Andrew Patterson founded his architecture studio on a simple yet strong idea. If a building feels like it belongs to a place - through environment, time and culture - then the people who live there, will most likely feel that sense of belonging too. His Auckland-based Pattersons Associates Architects started in 1986, working on projects with this concept in mind. Since then it has grown to be international in stature, with commissions in China, India, Germany and Singapore. The studio has also won a series of awards - almost every year for the past 12 years - mostly with the New Zealand Insitute of Architects. While the practice expanded in 2004 when Davor Popadich and Andrew Mitchell joined the studio as directors, Andrew says he’s been lucky in receiving recognition straight from the start. “I was in my third year at architecture school at the University of Auckland when a guy came into the school wanting to commission the ‘top’ student - he wanted a new house,” he says. However, the leading student wasn’t able to do it. “Fortunately, I was given that commission - it was on a beautiful site and from that job I was able to establish my own practice and continue growing my career from there.”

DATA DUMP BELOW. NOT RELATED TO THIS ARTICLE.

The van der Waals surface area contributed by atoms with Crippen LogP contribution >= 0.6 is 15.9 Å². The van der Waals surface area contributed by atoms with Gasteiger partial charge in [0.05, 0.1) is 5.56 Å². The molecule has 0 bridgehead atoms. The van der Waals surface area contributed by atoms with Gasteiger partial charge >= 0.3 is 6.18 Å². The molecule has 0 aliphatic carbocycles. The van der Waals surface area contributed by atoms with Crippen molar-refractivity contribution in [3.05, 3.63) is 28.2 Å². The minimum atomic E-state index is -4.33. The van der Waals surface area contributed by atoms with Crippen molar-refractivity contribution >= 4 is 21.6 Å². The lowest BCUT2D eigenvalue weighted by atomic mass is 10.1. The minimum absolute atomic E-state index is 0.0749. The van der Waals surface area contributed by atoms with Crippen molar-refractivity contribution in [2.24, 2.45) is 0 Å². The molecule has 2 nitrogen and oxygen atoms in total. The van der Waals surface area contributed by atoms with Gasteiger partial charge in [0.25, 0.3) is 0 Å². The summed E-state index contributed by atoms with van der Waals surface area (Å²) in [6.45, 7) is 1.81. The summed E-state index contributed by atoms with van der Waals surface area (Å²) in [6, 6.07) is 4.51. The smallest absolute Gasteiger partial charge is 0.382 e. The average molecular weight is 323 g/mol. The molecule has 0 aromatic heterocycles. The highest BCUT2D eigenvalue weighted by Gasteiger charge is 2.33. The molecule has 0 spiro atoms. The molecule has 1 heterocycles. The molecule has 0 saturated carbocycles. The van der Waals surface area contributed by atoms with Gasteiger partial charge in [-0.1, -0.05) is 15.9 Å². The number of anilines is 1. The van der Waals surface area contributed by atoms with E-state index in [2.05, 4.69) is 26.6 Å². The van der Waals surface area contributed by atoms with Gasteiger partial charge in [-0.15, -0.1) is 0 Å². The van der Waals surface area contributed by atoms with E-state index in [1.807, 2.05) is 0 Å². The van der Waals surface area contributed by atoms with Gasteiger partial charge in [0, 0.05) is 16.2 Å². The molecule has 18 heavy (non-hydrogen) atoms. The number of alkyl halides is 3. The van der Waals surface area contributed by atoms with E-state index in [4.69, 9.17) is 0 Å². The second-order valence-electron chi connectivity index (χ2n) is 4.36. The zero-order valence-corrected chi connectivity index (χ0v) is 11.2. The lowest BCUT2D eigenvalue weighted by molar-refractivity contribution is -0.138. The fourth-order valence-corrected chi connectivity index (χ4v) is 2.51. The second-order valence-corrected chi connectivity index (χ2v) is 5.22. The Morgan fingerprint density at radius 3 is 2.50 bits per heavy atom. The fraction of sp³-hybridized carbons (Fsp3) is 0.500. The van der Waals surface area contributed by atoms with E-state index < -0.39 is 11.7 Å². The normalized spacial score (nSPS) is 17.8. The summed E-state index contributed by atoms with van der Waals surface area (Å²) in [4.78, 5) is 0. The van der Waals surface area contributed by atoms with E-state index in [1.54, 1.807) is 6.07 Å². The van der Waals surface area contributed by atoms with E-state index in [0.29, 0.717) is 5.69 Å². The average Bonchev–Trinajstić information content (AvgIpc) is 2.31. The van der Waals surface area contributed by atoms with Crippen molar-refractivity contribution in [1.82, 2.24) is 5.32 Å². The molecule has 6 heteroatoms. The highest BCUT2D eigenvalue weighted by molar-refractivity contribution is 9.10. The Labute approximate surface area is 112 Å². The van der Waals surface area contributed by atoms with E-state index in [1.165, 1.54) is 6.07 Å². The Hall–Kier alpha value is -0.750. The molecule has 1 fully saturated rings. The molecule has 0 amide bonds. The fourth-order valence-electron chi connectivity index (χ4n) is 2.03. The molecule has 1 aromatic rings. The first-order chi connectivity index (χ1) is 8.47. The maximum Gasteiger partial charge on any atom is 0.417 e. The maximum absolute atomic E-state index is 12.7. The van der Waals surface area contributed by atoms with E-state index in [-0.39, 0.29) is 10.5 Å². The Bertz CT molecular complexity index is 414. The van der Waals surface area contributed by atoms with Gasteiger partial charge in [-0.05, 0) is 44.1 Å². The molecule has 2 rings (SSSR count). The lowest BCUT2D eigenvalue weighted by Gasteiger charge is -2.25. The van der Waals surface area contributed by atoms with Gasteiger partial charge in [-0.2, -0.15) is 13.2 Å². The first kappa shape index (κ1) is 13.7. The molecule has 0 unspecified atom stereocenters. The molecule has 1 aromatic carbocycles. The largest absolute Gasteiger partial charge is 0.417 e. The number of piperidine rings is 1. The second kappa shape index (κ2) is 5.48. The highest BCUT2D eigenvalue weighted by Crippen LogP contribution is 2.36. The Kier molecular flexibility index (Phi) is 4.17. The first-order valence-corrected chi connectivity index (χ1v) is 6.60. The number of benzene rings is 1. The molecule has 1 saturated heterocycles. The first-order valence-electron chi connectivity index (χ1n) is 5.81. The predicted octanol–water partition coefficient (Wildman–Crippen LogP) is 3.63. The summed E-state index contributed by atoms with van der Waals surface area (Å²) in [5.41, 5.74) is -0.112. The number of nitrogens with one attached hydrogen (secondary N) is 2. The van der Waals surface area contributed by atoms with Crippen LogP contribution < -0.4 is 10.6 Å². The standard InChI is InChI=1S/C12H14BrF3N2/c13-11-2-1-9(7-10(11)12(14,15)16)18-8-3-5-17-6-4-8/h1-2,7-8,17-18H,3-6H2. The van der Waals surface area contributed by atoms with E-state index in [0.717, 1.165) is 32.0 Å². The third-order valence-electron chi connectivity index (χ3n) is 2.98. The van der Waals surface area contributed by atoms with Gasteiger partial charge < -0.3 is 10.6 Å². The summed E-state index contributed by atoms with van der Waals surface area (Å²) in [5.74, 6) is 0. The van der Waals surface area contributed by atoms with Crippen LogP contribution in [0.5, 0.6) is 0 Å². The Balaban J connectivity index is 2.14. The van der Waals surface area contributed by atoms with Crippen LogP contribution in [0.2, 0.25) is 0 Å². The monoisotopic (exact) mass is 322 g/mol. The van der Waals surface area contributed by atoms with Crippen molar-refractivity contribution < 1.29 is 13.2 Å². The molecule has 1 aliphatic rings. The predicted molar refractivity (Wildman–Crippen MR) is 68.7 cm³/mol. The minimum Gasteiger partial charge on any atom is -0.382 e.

Which five words best describe you? Better to ask other people this but if you ask me they are enquiring, conscious, dedicated, determined, and creative.

What’s the best lesson you’ve learnt along the way? Architecture is a journey about helping the world’s built environment.

What’s your proudest career achievement? The thing I remember most is a dinner with my solicitor when a client I didn’t remember from 12 years ago came over and sincerely thanked me. The lawyer was amazed. He said that would never happen to him. More recently I was named one of 21 architects “whose directional ideas are helping to shape the future of world architecture” by the globe’s most searched architectural journal World Architectural News. That was also hugely humbling. 

What’s been your best decision? Trusting clients.

Who inspires you? My partner.

What are you passionate about? Beautiful spaces that enable people to feel like they belong to the world.

Which person, living or dead, would you most like to meet? I would like to meet my friend Andrew Ferrier again - he died of a bone marrow rejection last week.

What dream do you still want to fulfil? To make a better built world.

What are you reading? Arguably by Christopher Hitchens.

images courtesy of patterson associates